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Understanding proactive customer service

Anyone who has stayed in a five-star hotel or had a meal at a top-flight restaurant knows the experience of having service staff anticipating every need. That’s the idea behind “proactive customer service,” in which brands use digital technology to improve customers’ experiences by delivering assistance before they ask for it.

What is proactive customer service?

Proactive customer service is the process of using customer-interaction data and automation tools to recommend products and services, solve problems, or surprise customers with something unexpected.

Proactive customer service is the opposite of reactive customer service, which happens when customers ask for advice or help. While reactive customer service needs to be executed well to keep customers happy, proactive service sets a brand apart from its competition.

How to offer proactive customer service

Proactive customer service requires a system to identify and deliver customer needs.

1. Flag problems before customers experience them

Often, when problems occur—delayed orders, a service slowdown, sold-out items—organizations are alerted in real time. Notifying customers through their preferred channels—email, text, or app—before complaints start rolling in is one way to keep customers informed, and therefore relatively satisfied. Proactive communication should not only alert customers to the problem, but explain how it will be solved.

2. Recommend new products and services

For regular customers or those who have set up personal profiles, brands can use previous purchases, product searches, and website browsing to send personalized “You may also like” messages about other offerings. Recommendations can generate added revenue, but if done smartly and selectively, they also let the customer know the business is in tune with their needs.

Tools for proactive customer service

Proactive customer service relies on data and tools, from the analog to the automated:

Customer feedback

Asking customers what they want is an important customer-service tool. Customer surveys are the most obvious way to get this feedback, but brands have other ways to glean information:

Track customer behavior on websites and apps to see where interactions drop off or encounter obstacles. If shoppers place products in carts but leave before checking out, that might be a clue that shipping prices are too high or that checkout is complicated.

Gather support-desk or customer-service data to track the most common troubleshooting issues. The information can indicate which products, services, or processes cause the most problems and can identify gaps in service information provided to customers.

Knowledge base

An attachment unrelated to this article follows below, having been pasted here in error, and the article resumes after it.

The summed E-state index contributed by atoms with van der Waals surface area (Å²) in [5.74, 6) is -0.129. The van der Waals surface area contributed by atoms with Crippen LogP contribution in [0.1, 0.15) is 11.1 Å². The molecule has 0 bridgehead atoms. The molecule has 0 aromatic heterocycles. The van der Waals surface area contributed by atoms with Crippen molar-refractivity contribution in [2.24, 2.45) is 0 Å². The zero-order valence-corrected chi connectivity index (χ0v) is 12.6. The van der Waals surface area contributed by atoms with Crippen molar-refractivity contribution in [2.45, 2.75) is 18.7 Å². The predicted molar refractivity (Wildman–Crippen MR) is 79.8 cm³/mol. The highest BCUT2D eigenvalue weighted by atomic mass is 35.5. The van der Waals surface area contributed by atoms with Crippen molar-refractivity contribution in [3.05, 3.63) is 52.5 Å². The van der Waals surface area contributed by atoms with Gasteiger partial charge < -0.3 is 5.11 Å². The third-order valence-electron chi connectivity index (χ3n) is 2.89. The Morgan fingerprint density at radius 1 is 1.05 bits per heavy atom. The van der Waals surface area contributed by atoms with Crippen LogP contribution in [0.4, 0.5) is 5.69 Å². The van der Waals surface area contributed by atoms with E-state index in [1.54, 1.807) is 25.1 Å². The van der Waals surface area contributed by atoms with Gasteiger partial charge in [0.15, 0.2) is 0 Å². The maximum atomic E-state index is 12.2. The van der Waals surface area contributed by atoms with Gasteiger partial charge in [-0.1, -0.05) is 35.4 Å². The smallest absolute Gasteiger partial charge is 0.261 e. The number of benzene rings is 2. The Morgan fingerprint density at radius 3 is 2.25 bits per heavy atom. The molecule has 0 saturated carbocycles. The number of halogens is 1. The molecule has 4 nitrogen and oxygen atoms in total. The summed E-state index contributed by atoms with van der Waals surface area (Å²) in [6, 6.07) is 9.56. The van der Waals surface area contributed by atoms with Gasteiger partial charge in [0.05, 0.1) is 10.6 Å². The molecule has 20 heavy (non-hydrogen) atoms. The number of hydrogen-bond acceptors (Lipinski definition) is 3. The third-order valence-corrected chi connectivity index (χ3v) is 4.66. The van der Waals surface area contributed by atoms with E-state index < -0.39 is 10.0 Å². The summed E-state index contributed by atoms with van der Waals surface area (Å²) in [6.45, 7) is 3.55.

Providing customers with accurate and easy-to-access self-help information is another way to provide proactive customer service. The simplest is a list of frequently asked questions addressing the most common issues. Discussion forums where customers can share insights with other users of the same products or services can also be helpful. The key is to ensure that the information is easy to access and refreshed regularly.

Automation

Automation is critical to anticipating customer needs and addressing them proactively. For instance, customer-service automation can track delays in orders, investigate solutions, and inform customers of the new delivery schedule long before the customer realizes the order is late.

Measuring the proactive customer experience

Tracking the performance of proactive customer service is much the same as measuring any customer interaction. The most common metrics are:

  • Retention rate. This metric details the percentage of customers that stay with an organization over time. Providing a proactive experience can increase customer loyalty and lead to repeat business.
  • Churn rate. The opposite of the retention rate, churn rate measures how many customers are lost over time.
  • Number of support tickets/resolution time. The upward movement in the number of support tickets can indicate whether there are problems with products or services that should be resolved—and if the support team needs to be beefed up. Conversely, a decline in support tickets could indicate proactive service’s success.

Anticipating customers’ needs doesn’t require clairvoyance; it only takes seeing your organization the way your customers do and imagining what would make them happy doing business with you. When the proactive customer experience goes beyond the routine, it’s more likely to be a hit.

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